The idea would be to ask popular youtube Minecraft gamers to donate towards this cause by playing the adventures and appealing to their subscribers to make small donations to the project.  In the process, we would have created a template for other organizations or regions to envision and begin their own youth agriculture cooperative initiatives.  If the project is sufficiently professional and intriguing, it might be possible to approach Microsoft/Mojang for tax-deductible donations to the project.

I am not a gamer and am slowly becoming familiarized with Minecraft's possibilities.  I am very interested in the mods that would allow a team to incorporate bricks that represent permaculture design elements.

I also like the idea of having gameplay include cycling of permaculture elements; for instance, could the cycle of coppicing => fertility => food crop or animal feed => harvesting/preparation => humanure recycling be mimicked in a fun or educational manner, so that interested youth might explore permaculture concepts within the world?  (I think this aspect would be too boring for the youtube gamer adventure challenge).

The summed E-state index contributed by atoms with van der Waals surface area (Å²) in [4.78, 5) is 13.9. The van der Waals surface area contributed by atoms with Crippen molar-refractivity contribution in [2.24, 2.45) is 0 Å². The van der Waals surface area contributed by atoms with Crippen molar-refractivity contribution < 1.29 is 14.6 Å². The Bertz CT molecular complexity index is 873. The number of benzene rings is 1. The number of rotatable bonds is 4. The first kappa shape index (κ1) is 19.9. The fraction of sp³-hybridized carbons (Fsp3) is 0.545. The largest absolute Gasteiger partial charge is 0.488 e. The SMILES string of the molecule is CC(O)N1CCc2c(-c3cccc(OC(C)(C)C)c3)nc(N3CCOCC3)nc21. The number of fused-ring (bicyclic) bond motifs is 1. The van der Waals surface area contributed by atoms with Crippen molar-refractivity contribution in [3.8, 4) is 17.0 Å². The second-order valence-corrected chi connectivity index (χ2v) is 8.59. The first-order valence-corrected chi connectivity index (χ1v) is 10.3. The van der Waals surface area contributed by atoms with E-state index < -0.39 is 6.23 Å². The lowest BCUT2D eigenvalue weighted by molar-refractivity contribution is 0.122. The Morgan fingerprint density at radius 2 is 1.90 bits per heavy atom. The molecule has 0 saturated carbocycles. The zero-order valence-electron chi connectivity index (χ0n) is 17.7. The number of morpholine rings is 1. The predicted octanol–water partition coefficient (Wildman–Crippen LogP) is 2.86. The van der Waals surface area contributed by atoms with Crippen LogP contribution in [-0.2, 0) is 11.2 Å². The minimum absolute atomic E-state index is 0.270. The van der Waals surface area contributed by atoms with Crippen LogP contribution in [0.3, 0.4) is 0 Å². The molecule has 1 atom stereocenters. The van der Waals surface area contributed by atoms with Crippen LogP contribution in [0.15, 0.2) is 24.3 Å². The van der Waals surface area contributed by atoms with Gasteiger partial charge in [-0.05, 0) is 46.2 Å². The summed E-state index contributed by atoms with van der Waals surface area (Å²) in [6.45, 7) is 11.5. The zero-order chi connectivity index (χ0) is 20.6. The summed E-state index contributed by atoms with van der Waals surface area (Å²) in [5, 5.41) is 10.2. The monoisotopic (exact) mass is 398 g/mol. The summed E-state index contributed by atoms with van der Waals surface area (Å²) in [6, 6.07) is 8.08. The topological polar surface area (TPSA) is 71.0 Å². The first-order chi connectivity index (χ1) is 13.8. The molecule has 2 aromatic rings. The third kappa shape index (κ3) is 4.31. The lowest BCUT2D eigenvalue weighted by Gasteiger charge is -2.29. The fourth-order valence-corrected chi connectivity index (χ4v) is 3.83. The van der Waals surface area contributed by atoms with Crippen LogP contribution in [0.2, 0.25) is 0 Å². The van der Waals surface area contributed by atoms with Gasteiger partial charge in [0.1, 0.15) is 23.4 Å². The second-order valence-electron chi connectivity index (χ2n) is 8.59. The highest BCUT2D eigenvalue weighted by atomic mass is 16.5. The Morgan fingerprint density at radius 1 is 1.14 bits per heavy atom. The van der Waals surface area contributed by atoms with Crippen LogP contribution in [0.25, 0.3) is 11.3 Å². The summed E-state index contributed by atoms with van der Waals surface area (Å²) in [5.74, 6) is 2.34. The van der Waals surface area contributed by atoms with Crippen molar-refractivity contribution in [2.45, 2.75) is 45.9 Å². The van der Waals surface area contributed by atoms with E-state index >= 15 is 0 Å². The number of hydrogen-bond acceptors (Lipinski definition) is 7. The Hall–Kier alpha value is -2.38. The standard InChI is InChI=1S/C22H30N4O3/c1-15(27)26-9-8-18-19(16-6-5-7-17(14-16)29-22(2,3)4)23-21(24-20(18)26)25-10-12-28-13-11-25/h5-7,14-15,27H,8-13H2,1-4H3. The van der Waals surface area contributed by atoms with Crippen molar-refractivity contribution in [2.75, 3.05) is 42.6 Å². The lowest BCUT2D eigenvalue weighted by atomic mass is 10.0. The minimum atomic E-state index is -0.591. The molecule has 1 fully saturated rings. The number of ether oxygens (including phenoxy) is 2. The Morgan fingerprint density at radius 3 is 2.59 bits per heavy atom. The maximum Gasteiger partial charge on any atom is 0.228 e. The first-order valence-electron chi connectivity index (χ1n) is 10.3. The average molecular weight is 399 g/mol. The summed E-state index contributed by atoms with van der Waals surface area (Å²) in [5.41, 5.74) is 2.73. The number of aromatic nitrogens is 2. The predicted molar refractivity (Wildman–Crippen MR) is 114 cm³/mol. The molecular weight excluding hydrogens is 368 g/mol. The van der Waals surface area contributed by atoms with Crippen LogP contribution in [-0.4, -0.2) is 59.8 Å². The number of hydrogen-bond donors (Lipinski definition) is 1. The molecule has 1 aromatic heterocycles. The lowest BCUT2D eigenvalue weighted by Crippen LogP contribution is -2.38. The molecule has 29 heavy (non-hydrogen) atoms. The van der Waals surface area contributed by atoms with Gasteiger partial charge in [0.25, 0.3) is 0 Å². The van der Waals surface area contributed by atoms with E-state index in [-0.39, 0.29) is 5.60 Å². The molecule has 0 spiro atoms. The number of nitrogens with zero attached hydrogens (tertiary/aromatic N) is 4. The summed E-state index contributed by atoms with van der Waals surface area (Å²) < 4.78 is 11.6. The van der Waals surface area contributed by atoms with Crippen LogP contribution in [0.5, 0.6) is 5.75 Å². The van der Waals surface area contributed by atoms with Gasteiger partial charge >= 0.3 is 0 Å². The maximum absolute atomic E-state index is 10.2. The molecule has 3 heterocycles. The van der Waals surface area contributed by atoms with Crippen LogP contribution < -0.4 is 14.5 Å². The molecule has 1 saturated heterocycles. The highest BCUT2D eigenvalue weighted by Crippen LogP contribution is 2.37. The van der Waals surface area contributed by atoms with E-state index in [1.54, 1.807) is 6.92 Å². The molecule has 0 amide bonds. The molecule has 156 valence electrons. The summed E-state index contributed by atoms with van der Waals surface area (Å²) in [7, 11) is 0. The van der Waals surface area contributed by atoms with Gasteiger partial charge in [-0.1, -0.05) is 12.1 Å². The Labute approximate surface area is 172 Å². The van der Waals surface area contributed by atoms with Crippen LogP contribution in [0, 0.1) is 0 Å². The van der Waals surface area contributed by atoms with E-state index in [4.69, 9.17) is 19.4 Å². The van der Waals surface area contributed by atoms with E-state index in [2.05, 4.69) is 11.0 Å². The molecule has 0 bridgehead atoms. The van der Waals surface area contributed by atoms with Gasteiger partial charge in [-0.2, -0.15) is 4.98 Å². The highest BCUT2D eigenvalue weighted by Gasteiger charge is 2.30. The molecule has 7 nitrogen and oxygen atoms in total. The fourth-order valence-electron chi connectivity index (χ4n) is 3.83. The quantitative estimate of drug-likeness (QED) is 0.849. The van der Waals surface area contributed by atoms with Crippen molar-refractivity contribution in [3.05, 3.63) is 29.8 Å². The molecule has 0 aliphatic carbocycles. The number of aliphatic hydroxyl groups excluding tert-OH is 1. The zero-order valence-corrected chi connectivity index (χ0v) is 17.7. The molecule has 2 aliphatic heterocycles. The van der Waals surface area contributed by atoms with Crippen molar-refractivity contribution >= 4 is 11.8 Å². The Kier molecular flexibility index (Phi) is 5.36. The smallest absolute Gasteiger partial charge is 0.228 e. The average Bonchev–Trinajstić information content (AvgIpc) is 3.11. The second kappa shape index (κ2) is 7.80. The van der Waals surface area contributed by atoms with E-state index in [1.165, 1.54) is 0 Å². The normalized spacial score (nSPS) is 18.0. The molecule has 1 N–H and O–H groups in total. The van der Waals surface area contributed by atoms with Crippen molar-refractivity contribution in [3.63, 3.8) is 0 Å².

Any feedback from any of you would be most welcome.  I am currently donating time towards exploring the viability of this idea; if it looks feasible, next I will look for small local grants to hire a project co-ordinator who could work with and direct a team of (hopefully) local teens to build the world.  I would be a consultant as far as story-line and obstacles.  There might be hyperlinks incorporated into the adventure (like the currently dead Hawaii Sustainable Research Zoning Designation bill, or youtube footage of live lava).  There is definitely an interesting thread relating to lava, with our location being on an active volcano with the powerful presence of a traditional creation/destruction archetype, Pele.  The town we're building near was nearly wiped by active flows 3 years ago, and there is a raging local controversy about geothermal energy and fracking.

I've looked at scale, and I'm pretty sure we'd want to scale up, so that 1 brick equaled a foot.  This way, we could create more discriminating and identifiable versions of the different plants in the systems, and architectural renderings of the structures would be more accurate (what building has meter-thick walls?)  This might pose a problem when it comes to already existing mods like cows.

Thank you very much for reading.  You can contact me directly at 23.diga@gmail.com